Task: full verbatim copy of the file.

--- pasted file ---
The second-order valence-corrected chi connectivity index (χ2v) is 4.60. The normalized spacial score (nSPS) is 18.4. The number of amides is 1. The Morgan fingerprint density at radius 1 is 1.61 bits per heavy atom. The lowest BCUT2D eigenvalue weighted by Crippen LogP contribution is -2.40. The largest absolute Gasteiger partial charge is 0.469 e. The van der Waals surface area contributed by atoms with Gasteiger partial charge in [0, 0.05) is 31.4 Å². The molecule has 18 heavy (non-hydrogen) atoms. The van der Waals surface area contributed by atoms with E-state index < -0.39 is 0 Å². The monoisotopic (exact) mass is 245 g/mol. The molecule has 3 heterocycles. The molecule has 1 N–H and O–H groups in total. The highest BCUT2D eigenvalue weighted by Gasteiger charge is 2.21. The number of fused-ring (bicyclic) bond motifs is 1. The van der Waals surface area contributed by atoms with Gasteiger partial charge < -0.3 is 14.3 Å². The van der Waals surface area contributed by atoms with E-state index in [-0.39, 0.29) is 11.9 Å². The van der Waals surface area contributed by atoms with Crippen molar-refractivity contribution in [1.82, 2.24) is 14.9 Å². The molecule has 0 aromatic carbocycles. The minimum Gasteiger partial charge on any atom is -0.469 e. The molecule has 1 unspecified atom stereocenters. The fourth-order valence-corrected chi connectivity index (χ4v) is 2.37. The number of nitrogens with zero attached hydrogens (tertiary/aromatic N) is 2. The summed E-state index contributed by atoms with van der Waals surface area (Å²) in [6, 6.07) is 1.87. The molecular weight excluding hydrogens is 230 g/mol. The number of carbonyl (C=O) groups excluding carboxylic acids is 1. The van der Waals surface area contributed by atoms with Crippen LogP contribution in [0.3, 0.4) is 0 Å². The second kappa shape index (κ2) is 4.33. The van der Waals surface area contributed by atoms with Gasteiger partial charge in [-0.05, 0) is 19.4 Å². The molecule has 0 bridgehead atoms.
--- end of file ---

The second-order valence-corrected chi connectivity index (χ2v) is 4.60. The normalized spacial score (nSPS) is 18.4. The number of amides is 1. The Morgan fingerprint density at radius 1 is 1.61 bits per heavy atom. The lowest BCUT2D eigenvalue weighted by Crippen LogP contribution is -2.40. The largest absolute Gasteiger partial charge is 0.469 e. The van der Waals surface area contributed by atoms with Gasteiger partial charge in [0, 0.05) is 31.4 Å². The molecule has 18 heavy (non-hydrogen) atoms. The van der Waals surface area contributed by atoms with E-state index < -0.39 is 0 Å². The monoisotopic (exact) mass is 245 g/mol. The molecule has 3 heterocycles. The molecule has 1 N–H and O–H groups in total. The highest BCUT2D eigenvalue weighted by Gasteiger charge is 2.21. The number of fused-ring (bicyclic) bond motifs is 1. The van der Waals surface area contributed by atoms with Gasteiger partial charge < -0.3 is 14.3 Å². The van der Waals surface area contributed by atoms with E-state index in [-0.39, 0.29) is 11.9 Å². The van der Waals surface area contributed by atoms with Crippen molar-refractivity contribution in [1.82, 2.24) is 14.9 Å². The molecule has 0 aromatic carbocycles. The minimum Gasteiger partial charge on any atom is -0.469 e. The molecule has 1 unspecified atom stereocenters. The fourth-order valence-corrected chi connectivity index (χ4v) is 2.37. The number of nitrogens with zero attached hydrogens (tertiary/aromatic N) is 2. The summed E-state index contributed by atoms with van der Waals surface area (Å²) in [6, 6.07) is 1.87. The molecular weight excluding hydrogens is 230 g/mol. The number of carbonyl (C=O) groups excluding carboxylic acids is 1. The van der Waals surface area contributed by atoms with Crippen LogP contribution in [0.3, 0.4) is 0 Å². The second kappa shape index (κ2) is 4.33. The van der Waals surface area contributed by atoms with Gasteiger partial charge in [-0.05, 0) is 19.4 Å². The molecule has 0 bridgehead atoms.